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The Republican Party Going Forward v 2.0 - Page 76

post #3751 of 3837

So, do you think Republican politicians send each other pics and notes on all the evil shit they do, or do they just look into each others' eyes and KNOW?

 

It's amazing how they manage to find and latch on to each other. It's like if you looked outside one morning and saw every pile of dog shit in the neighborhood slowly slinking towards each other.

post #3752 of 3837
Quote:
Originally Posted by Farsight View Post
 

So, do you think Republican politicians send each other pics and notes on all the evil shit they do, or do they just look into each others' eyes and KNOW?

 

It's amazing how they manage to find and latch on to each other. It's like if you looked outside one morning and saw every pile of dog shit in the neighborhood slowly slinking towards each other.


Seriously, that's two former state campaign chairmen for the Trump Campaign that have been busted for child sex crimes.  So seriously...a 2 in 50/51 ratio?  Assuming the Trump campaign did in fact have chairmen in every state?

post #3753 of 3837
Thread Starter 
We've seen what party protects their sexual deviants. Where would you go if you had unnatural sexual urges and wanted a political career?
post #3754 of 3837

It takes a special mix of evil and insanity to do what these guys do AND think, "I should totally go into a line of work where people will scrutinize my entire life!"

post #3755 of 3837
Quote:
Originally Posted by Farsight View Post
 

It takes a special mix of evil and insanity to do what these guys do AND think, "I should totally go into a line of work where people will scrutinize my entire life!"


The scrutiny hasn't generally been as intense as it is now, though.  I'm quite sure there's a few thousand metric shitloads of dirt on plenty of other politicians of all stripes that hasn't come out yet (and possibly never will).

 

A lot of this stuff never makes it past rumors and hearsay at the local/state level.  I daresay that if the numbers in the Senate weren't currently as close as they are, and Moore himself weren't as much of a polarizing figure, the Roy Moore allegations would not have gotten nearly as much airplay at the national level.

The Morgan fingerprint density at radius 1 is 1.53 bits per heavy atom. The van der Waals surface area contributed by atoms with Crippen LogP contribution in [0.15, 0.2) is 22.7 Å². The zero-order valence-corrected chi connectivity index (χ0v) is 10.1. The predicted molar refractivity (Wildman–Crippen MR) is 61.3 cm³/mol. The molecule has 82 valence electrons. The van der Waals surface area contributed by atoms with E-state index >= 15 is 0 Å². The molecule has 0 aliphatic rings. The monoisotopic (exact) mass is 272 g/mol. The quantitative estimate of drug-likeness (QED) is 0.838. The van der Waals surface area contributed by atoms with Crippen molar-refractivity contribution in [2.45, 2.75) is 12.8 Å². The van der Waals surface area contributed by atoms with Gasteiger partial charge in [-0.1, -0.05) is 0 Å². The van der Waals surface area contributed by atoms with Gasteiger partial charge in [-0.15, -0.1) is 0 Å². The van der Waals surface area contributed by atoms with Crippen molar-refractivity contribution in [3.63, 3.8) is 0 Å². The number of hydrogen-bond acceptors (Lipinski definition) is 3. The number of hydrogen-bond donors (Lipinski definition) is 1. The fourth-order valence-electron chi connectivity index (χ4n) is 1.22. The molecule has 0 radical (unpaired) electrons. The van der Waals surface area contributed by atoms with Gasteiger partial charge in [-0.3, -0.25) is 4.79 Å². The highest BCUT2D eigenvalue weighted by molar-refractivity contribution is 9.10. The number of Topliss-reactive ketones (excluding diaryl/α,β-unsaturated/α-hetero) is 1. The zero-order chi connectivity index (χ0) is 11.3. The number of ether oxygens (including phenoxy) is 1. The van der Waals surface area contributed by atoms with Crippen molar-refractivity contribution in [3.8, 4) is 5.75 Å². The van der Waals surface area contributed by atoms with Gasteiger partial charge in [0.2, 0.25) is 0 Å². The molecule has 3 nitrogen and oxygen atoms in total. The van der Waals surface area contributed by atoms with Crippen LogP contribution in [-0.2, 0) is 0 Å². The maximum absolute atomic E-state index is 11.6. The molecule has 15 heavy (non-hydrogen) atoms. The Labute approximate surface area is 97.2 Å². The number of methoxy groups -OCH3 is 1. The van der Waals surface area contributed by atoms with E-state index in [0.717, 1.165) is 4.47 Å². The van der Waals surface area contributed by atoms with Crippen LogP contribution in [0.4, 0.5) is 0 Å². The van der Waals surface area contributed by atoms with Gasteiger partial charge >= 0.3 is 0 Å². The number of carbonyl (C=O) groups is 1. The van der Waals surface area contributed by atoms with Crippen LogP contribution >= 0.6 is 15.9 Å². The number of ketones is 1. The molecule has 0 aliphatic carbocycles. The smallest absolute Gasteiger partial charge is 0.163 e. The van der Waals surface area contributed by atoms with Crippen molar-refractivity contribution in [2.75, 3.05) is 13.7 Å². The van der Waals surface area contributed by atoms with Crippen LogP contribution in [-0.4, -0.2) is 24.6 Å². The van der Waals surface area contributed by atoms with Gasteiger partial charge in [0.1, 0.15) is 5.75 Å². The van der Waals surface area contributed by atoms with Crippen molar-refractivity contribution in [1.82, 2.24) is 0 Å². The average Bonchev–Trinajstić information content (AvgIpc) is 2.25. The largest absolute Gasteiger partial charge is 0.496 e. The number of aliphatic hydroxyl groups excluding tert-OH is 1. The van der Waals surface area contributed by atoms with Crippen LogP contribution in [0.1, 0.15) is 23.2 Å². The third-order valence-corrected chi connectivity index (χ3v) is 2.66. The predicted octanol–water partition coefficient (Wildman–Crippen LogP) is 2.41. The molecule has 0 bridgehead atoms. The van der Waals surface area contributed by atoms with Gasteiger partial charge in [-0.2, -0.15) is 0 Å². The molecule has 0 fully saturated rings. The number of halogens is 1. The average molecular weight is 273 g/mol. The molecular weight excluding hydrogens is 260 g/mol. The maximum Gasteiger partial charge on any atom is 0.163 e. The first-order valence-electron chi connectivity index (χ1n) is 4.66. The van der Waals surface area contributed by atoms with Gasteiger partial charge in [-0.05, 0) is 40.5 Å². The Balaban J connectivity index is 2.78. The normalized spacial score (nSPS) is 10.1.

post #3756 of 3837
post #3757 of 3837

In a not-shocking-at-all twist, the FBI and Congress want to interview Rep. Dana Rohrabacher about certain meetings he took tied to the whole Russia scandal. A little more surprising is that for at least five years, the FBI has been aware that the Kremlin considers Rohrabacher such a valuable asset that the Russian intelligence services have given him their own codename.

 

https://twitter.com/kylegriffin1/status/933098772648804354

post #3758 of 3837

I'm not sure "Douchbag" is a code name. 

post #3759 of 3837

I'm late to the party here, but kudos to The Kansas City Star for this report on the secretive government of Kansas:

 

http://www.kansascity.com/news/politics-government/article184179651.html

 

Quote:

In the course of its investigation, The Star found that:

 

▪ Children known to the state’s Department for Children and Families suffer horrific abuse, while the agency cloaks its involvement with their cases, even shredding notes after meetings where children’s deaths are discussed, according to a former high-ranking DCF official. One grieving father told The Star he was pressured to sign a “gag order” days after his son was killed that would prevent him from discussing DCF’s role in the case. Even lawmakers trying to fix the troubled system say they cannot trust information coming from agency officials.